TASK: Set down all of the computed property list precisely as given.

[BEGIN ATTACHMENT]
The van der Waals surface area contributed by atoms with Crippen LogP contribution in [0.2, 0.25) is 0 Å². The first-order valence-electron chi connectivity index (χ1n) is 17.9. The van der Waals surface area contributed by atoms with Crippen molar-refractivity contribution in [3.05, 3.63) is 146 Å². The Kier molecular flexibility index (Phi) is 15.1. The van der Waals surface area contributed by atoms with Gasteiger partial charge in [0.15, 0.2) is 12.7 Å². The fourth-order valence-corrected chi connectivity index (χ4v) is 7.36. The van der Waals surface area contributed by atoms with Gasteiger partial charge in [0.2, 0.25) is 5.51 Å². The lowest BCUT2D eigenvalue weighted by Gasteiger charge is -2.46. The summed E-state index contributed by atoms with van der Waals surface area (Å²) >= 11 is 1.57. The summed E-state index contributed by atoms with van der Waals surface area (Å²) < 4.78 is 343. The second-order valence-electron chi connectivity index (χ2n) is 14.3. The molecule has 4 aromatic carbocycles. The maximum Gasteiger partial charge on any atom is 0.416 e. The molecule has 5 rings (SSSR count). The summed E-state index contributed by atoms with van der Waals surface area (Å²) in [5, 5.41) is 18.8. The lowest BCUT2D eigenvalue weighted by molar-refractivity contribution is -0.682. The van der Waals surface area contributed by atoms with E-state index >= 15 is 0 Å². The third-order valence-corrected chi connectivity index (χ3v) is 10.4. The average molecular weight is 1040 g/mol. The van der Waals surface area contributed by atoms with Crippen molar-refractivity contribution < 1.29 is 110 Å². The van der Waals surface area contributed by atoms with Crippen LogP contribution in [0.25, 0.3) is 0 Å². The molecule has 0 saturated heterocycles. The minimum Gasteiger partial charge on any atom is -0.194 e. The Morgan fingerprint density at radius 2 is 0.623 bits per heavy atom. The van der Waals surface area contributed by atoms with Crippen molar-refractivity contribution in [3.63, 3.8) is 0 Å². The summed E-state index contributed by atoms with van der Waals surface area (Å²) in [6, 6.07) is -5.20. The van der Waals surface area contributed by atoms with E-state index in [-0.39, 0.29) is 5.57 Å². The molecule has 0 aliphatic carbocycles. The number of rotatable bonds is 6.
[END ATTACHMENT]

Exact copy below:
The van der Waals surface area contributed by atoms with Crippen LogP contribution in [0.2, 0.25) is 0 Å². The first-order valence-electron chi connectivity index (χ1n) is 17.9. The van der Waals surface area contributed by atoms with Crippen molar-refractivity contribution in [3.05, 3.63) is 146 Å². The Kier molecular flexibility index (Phi) is 15.1. The van der Waals surface area contributed by atoms with Gasteiger partial charge in [0.15, 0.2) is 12.7 Å². The fourth-order valence-corrected chi connectivity index (χ4v) is 7.36. The van der Waals surface area contributed by atoms with Gasteiger partial charge in [0.2, 0.25) is 5.51 Å². The lowest BCUT2D eigenvalue weighted by Gasteiger charge is -2.46. The summed E-state index contributed by atoms with van der Waals surface area (Å²) >= 11 is 1.57. The summed E-state index contributed by atoms with van der Waals surface area (Å²) < 4.78 is 343. The second-order valence-electron chi connectivity index (χ2n) is 14.3. The molecule has 4 aromatic carbocycles. The maximum Gasteiger partial charge on any atom is 0.416 e. The molecule has 5 rings (SSSR count). The summed E-state index contributed by atoms with van der Waals surface area (Å²) in [5, 5.41) is 18.8. The lowest BCUT2D eigenvalue weighted by molar-refractivity contribution is -0.682. The van der Waals surface area contributed by atoms with E-state index >= 15 is 0 Å². The third-order valence-corrected chi connectivity index (χ3v) is 10.4. The average molecular weight is 1040 g/mol. The van der Waals surface area contributed by atoms with Crippen molar-refractivity contribution < 1.29 is 110 Å². The van der Waals surface area contributed by atoms with Crippen LogP contribution in [0.25, 0.3) is 0 Å². The molecule has 0 saturated heterocycles. The minimum Gasteiger partial charge on any atom is -0.194 e. The Morgan fingerprint density at radius 2 is 0.623 bits per heavy atom. The van der Waals surface area contributed by atoms with Crippen molar-refractivity contribution in [3.63, 3.8) is 0 Å². The summed E-state index contributed by atoms with van der Waals surface area (Å²) in [6, 6.07) is -5.20. The van der Waals surface area contributed by atoms with E-state index in [-0.39, 0.29) is 5.57 Å². The molecule has 0 aliphatic carbocycles. The number of rotatable bonds is 6.